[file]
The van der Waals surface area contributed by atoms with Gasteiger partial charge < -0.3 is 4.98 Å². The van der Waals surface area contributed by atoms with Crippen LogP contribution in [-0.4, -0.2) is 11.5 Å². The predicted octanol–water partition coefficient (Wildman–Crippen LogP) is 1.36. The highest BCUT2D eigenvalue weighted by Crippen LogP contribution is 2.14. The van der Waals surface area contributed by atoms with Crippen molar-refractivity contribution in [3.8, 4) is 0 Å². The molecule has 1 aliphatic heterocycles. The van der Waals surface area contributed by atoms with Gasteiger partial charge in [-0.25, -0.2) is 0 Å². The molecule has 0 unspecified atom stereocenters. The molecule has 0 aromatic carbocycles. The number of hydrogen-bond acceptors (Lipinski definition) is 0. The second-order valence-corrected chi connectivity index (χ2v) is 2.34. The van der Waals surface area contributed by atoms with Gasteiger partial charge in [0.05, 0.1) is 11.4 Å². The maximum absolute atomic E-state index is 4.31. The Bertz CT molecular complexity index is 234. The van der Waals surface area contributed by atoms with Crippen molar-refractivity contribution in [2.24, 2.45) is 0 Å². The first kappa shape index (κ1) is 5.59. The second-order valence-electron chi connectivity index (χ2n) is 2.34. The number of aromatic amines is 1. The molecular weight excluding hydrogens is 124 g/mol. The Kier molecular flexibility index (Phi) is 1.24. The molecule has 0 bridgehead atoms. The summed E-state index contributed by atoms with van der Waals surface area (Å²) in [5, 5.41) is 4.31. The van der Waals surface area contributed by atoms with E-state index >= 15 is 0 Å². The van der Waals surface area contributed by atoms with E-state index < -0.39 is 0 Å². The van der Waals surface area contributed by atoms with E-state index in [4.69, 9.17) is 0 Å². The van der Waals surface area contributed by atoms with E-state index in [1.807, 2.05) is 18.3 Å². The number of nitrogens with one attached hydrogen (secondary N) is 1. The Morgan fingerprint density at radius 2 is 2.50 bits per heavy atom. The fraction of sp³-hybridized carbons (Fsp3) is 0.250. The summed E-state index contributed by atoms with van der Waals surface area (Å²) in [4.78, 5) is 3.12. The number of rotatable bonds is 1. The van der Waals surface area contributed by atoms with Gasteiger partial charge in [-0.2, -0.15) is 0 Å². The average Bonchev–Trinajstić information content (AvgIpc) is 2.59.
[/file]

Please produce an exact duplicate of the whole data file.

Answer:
The van der Waals surface area contributed by atoms with Gasteiger partial charge < -0.3 is 4.98 Å². The van der Waals surface area contributed by atoms with Crippen LogP contribution in [-0.4, -0.2) is 11.5 Å². The predicted octanol–water partition coefficient (Wildman–Crippen LogP) is 1.36. The highest BCUT2D eigenvalue weighted by Crippen LogP contribution is 2.14. The van der Waals surface area contributed by atoms with Crippen molar-refractivity contribution in [3.8, 4) is 0 Å². The molecule has 1 aliphatic heterocycles. The van der Waals surface area contributed by atoms with Gasteiger partial charge in [-0.25, -0.2) is 0 Å². The molecule has 0 unspecified atom stereocenters. The molecule has 0 aromatic carbocycles. The number of hydrogen-bond acceptors (Lipinski definition) is 0. The second-order valence-corrected chi connectivity index (χ2v) is 2.34. The van der Waals surface area contributed by atoms with Gasteiger partial charge in [0.05, 0.1) is 11.4 Å². The maximum absolute atomic E-state index is 4.31. The Bertz CT molecular complexity index is 234. The van der Waals surface area contributed by atoms with Crippen molar-refractivity contribution in [2.24, 2.45) is 0 Å². The first kappa shape index (κ1) is 5.59. The second-order valence-electron chi connectivity index (χ2n) is 2.34. The number of aromatic amines is 1. The molecular weight excluding hydrogens is 124 g/mol. The Kier molecular flexibility index (Phi) is 1.24. The molecule has 0 bridgehead atoms. The summed E-state index contributed by atoms with van der Waals surface area (Å²) in [5, 5.41) is 4.31. The van der Waals surface area contributed by atoms with E-state index >= 15 is 0 Å². The van der Waals surface area contributed by atoms with E-state index < -0.39 is 0 Å². The van der Waals surface area contributed by atoms with E-state index in [4.69, 9.17) is 0 Å². The van der Waals surface area contributed by atoms with E-state index in [1.807, 2.05) is 18.3 Å². The number of nitrogens with one attached hydrogen (secondary N) is 1. The Morgan fingerprint density at radius 2 is 2.50 bits per heavy atom. The fraction of sp³-hybridized carbons (Fsp3) is 0.250. The summed E-state index contributed by atoms with van der Waals surface area (Å²) in [4.78, 5) is 3.12. The number of rotatable bonds is 1. The van der Waals surface area contributed by atoms with Gasteiger partial charge in [-0.2, -0.15) is 0 Å². The average Bonchev–Trinajstić information content (AvgIpc) is 2.59.